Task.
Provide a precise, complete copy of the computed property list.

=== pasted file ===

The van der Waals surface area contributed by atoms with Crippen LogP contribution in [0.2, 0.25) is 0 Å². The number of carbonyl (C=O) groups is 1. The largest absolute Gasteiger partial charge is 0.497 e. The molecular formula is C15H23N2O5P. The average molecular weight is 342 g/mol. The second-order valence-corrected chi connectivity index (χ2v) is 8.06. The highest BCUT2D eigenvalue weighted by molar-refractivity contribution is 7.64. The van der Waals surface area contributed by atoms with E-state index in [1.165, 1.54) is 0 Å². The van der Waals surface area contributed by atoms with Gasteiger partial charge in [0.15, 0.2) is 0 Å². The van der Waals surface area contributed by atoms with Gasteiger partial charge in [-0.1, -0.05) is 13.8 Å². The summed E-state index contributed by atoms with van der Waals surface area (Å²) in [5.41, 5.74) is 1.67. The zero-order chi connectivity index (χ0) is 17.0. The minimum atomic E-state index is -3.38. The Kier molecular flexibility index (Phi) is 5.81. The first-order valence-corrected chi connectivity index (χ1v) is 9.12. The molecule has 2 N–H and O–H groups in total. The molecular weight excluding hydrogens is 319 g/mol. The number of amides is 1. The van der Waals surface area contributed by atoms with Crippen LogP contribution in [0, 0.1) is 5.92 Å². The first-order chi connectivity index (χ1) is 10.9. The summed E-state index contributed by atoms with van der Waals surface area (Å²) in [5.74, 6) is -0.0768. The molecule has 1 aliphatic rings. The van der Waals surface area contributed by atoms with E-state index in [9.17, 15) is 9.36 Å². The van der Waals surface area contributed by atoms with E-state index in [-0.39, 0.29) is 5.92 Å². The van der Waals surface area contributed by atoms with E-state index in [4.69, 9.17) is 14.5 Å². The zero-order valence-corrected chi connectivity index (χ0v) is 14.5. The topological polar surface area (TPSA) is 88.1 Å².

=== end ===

The van der Waals surface area contributed by atoms with Crippen LogP contribution in [0.2, 0.25) is 0 Å². The number of carbonyl (C=O) groups is 1. The largest absolute Gasteiger partial charge is 0.497 e. The molecular formula is C15H23N2O5P. The average molecular weight is 342 g/mol. The second-order valence-corrected chi connectivity index (χ2v) is 8.06. The highest BCUT2D eigenvalue weighted by molar-refractivity contribution is 7.64. The van der Waals surface area contributed by atoms with E-state index in [1.165, 1.54) is 0 Å². The van der Waals surface area contributed by atoms with Gasteiger partial charge in [0.15, 0.2) is 0 Å². The van der Waals surface area contributed by atoms with Gasteiger partial charge in [-0.1, -0.05) is 13.8 Å². The summed E-state index contributed by atoms with van der Waals surface area (Å²) in [5.41, 5.74) is 1.67. The zero-order chi connectivity index (χ0) is 17.0. The minimum atomic E-state index is -3.38. The Kier molecular flexibility index (Phi) is 5.81. The first-order valence-corrected chi connectivity index (χ1v) is 9.12. The molecule has 2 N–H and O–H groups in total. The molecular weight excluding hydrogens is 319 g/mol. The number of amides is 1. The van der Waals surface area contributed by atoms with Crippen LogP contribution in [0, 0.1) is 5.92 Å². The first-order chi connectivity index (χ1) is 10.9. The summed E-state index contributed by atoms with van der Waals surface area (Å²) in [5.74, 6) is -0.0768. The molecule has 1 aliphatic rings. The van der Waals surface area contributed by atoms with E-state index in [9.17, 15) is 9.36 Å². The van der Waals surface area contributed by atoms with E-state index in [-0.39, 0.29) is 5.92 Å². The van der Waals surface area contributed by atoms with E-state index in [4.69, 9.17) is 14.5 Å². The zero-order valence-corrected chi connectivity index (χ0v) is 14.5. The topological polar surface area (TPSA) is 88.1 Å².